1. John
2. Jesus


I know that your Bibles normally open themselves to the book of Romans. But I'm going to ask you this morning to open your Bibles this morning to the book of Revelation, the very last book of the Bible. This morning, we are setting aside the book of Romans until the fall. And this summer, we are going to work our way through the first three chapters of Revelation.

Now, what is unique about this summer series is that I won't be preaching it. We have seven very capable men in the congregation who will be preaching through this passage of Scripture. At Rock Valley Bible Church, we want to raise up gifted men and women in all aspects of ministry. And distributing the preaching load this summer is simply one expression of that desire to see the body ministering to one another. May we clearly see that Rock Valley Bible Church isn't about a single individual, but it's about all of us serving one another and ministering to one another and caring for one another. And giving seven men the opportunity to preach this summer is one way to raise up others in the ministry.

This morning, my intention is to set the stage for the next seven weeks by working through Revelation, chapter 1. Over the next seven weeks, (or so), these seven men will preach through chapters 2 and 3. These chapters contain seven different messages that Jesus gives to seven different churches. Each of these men will preach one of these messages of Jesus to the churches. We are simply calling our series: "The Churches of Revelation: Listen to Jesus."

Perhaps the best place to begin in setting the stage is to read our passage, Revelation chapter 1.
Revelation 1
The revelation of Jesus Christ, which God gave him to show to his servants the things that must soon take place. He made it known by sending his angel to his servant John, who bore witness to the word of God and to the testimony of Jesus Christ, even to all that he saw. Blessed is the one who reads aloud the words of this prophecy, and blessed are those who hear, and who keep what is written in it, for the time is near.

John to the seven churches that are in Asia:
Grace to you and peace from him who is and who was and who is to come, and from the seven spirits who are before his throne, and from Jesus Christ the faithful witness, the firstborn of the dead, and the ruler of kings on earth. To him who loves us and has freed us from our sins by his blood and made us a kingdom, priests to his God and Father, to him be glory and dominion forever and ever. Amen. Behold, he is coming with the clouds, and every eye will see him, even those who pierced him, and all tribes of the earth will wail on account of him. Even so. Amen.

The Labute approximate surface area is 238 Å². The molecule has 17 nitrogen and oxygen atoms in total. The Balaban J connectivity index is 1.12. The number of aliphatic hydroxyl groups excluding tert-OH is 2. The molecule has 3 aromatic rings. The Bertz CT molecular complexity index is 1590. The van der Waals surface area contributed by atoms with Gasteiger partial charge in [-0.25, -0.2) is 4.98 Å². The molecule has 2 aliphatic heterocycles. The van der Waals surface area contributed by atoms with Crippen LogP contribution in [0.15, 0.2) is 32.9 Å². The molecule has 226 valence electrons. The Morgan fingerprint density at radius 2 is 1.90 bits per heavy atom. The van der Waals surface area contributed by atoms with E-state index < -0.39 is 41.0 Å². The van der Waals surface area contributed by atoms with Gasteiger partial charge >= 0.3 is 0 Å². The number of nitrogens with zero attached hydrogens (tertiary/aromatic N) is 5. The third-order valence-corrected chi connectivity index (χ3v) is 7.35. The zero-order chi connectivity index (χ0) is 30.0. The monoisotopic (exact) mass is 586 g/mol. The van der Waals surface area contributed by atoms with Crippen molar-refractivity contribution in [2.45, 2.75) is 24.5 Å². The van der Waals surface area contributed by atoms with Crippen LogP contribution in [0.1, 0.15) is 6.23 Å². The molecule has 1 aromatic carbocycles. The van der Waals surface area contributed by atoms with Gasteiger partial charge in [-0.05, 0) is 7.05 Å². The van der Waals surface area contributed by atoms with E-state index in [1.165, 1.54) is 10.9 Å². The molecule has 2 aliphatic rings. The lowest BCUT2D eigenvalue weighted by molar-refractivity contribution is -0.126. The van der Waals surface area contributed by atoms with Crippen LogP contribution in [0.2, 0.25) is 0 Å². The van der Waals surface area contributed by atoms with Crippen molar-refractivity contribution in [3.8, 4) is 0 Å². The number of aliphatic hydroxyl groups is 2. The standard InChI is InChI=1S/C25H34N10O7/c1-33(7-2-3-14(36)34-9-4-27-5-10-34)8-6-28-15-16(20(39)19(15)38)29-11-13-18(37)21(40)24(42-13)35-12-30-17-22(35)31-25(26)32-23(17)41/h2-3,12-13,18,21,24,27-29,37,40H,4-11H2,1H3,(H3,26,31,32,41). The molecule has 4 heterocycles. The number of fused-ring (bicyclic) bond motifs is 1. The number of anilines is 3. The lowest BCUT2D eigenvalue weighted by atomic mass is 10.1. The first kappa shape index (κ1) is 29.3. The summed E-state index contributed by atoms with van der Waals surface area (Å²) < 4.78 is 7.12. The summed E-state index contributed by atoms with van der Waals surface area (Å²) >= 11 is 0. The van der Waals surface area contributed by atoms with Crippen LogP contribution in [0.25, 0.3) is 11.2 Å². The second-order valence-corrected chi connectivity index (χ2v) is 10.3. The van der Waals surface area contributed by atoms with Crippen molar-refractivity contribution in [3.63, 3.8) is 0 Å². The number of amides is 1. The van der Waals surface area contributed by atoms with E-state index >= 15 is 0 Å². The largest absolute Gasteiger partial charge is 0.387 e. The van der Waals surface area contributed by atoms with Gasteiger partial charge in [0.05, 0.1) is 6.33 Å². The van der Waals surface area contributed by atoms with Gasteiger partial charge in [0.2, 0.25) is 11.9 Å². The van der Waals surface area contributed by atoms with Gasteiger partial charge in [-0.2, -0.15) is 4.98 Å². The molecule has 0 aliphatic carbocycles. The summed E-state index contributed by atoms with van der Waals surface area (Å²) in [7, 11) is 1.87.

"I am the Alpha and the Omega," says the Lord God, "who is and who was and who is to come, the Almighty."

I, John, your brother and partner in the tribulation and the kingdom and the patient endurance that are in Jesus, was on the island called Patmos on account of the word of God and the testimony of Jesus. I was in the Spirit on the Lord's day, and I heard behind me a loud voice like a trumpet saying, "Write what you see in a book and send it to the seven churches, to Ephesus and to Smyrna and to Pergamum and to Thyatira and to Sardis and to Philadelphia and to Laodicea."

Then I turned to see the voice that was speaking to me, and on turning I saw seven golden lampstands, and in the midst of the lampstands one like a son of man, clothed with a long robe and with a golden sash around his chest. The hairs of his head were white, like white wool, like snow. His eyes were like a flame of fire, his feet were like burnished bronze, refined in a furnace, and his voice was like the roar of many waters. In his right hand he held seven stars, from his mouth came a sharp two-edged sword, and his face was like the sun shining in full strength.

When I saw him, I fell at his feet as though dead. But he laid his right hand on me, saying, "Fear not, I am the first and the last, and the living one. I died, and behold I am alive forevermore, and I have the keys of Death and Hades. Write therefore the things that you have seen, those that are and those that are to take place after this. As for the mystery of the seven stars that you saw in my right hand, and the seven golden lampstands, the seven stars are the angels of the seven churches, and the seven lampstands are the seven churches.
So begins the book of Revelation. As you can see in verse 1, it is the revelation of Jesus Christ. That is, the book of revelation "reveals" Jesus.

Now, of any book in the Bible, none is more controversial that the book of Revelation. There is controversy about when it was written. Was it written before the fall of Jerusalem in A. D. 70? Was it written after the fall of Jerusalem?

There is controversy about how it was written. Why did John write these thing so mysteriously? Why did he use these images? Was it a sort of code to get past the Romans? How literal are we to take these apocalyptic images?

There is controversy about what it means. What are the seven seals (of chapter 6)? Who are the 144,000 (of chapter 7)? What are the seven trumpets (of chapters 8 and 9)? Who is the beast (of chapter 13)? What are the bowls (of chapter 16)?

There is controversy about how it will be fulfilled. Is it all future? Has some of it been fulfilled? Will it be fulfilled in stages in history? Or will it be fulfilled in a relatively short period of time, like 7 years?